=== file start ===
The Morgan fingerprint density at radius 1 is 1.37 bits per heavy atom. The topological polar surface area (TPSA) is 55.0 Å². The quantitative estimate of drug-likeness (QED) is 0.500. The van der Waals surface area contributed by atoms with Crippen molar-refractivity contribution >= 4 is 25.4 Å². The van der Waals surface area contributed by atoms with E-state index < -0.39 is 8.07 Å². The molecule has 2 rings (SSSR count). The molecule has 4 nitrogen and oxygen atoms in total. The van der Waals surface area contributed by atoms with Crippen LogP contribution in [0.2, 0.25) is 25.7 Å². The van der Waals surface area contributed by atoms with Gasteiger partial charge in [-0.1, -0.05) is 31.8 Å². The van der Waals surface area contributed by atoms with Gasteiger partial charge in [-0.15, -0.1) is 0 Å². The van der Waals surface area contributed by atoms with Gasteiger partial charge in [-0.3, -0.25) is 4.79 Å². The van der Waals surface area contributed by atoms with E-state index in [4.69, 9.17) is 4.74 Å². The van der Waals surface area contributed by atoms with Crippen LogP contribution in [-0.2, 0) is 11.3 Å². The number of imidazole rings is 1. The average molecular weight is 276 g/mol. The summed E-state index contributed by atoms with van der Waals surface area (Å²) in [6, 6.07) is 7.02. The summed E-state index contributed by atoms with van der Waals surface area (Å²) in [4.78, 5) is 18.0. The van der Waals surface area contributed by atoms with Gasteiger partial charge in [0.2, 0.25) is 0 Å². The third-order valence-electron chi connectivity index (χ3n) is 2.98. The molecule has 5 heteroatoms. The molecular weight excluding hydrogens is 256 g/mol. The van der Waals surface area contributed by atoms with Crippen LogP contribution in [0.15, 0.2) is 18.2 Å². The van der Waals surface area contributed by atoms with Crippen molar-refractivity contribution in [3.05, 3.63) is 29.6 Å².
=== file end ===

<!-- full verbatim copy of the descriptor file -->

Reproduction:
The Morgan fingerprint density at radius 1 is 1.37 bits per heavy atom. The topological polar surface area (TPSA) is 55.0 Å². The quantitative estimate of drug-likeness (QED) is 0.500. The van der Waals surface area contributed by atoms with Crippen molar-refractivity contribution >= 4 is 25.4 Å². The van der Waals surface area contributed by atoms with E-state index < -0.39 is 8.07 Å². The molecule has 2 rings (SSSR count). The molecule has 4 nitrogen and oxygen atoms in total. The van der Waals surface area contributed by atoms with Crippen LogP contribution in [0.2, 0.25) is 25.7 Å². The van der Waals surface area contributed by atoms with Gasteiger partial charge in [-0.1, -0.05) is 31.8 Å². The van der Waals surface area contributed by atoms with Gasteiger partial charge in [-0.15, -0.1) is 0 Å². The van der Waals surface area contributed by atoms with Gasteiger partial charge in [-0.3, -0.25) is 4.79 Å². The van der Waals surface area contributed by atoms with E-state index in [4.69, 9.17) is 4.74 Å². The van der Waals surface area contributed by atoms with Crippen LogP contribution in [-0.2, 0) is 11.3 Å². The number of imidazole rings is 1. The average molecular weight is 276 g/mol. The summed E-state index contributed by atoms with van der Waals surface area (Å²) in [6, 6.07) is 7.02. The summed E-state index contributed by atoms with van der Waals surface area (Å²) in [4.78, 5) is 18.0. The van der Waals surface area contributed by atoms with Gasteiger partial charge in [0.2, 0.25) is 0 Å². The third-order valence-electron chi connectivity index (χ3n) is 2.98. The molecule has 5 heteroatoms. The molecular weight excluding hydrogens is 256 g/mol. The van der Waals surface area contributed by atoms with Crippen LogP contribution in [0.15, 0.2) is 18.2 Å². The van der Waals surface area contributed by atoms with Crippen molar-refractivity contribution in [3.05, 3.63) is 29.6 Å².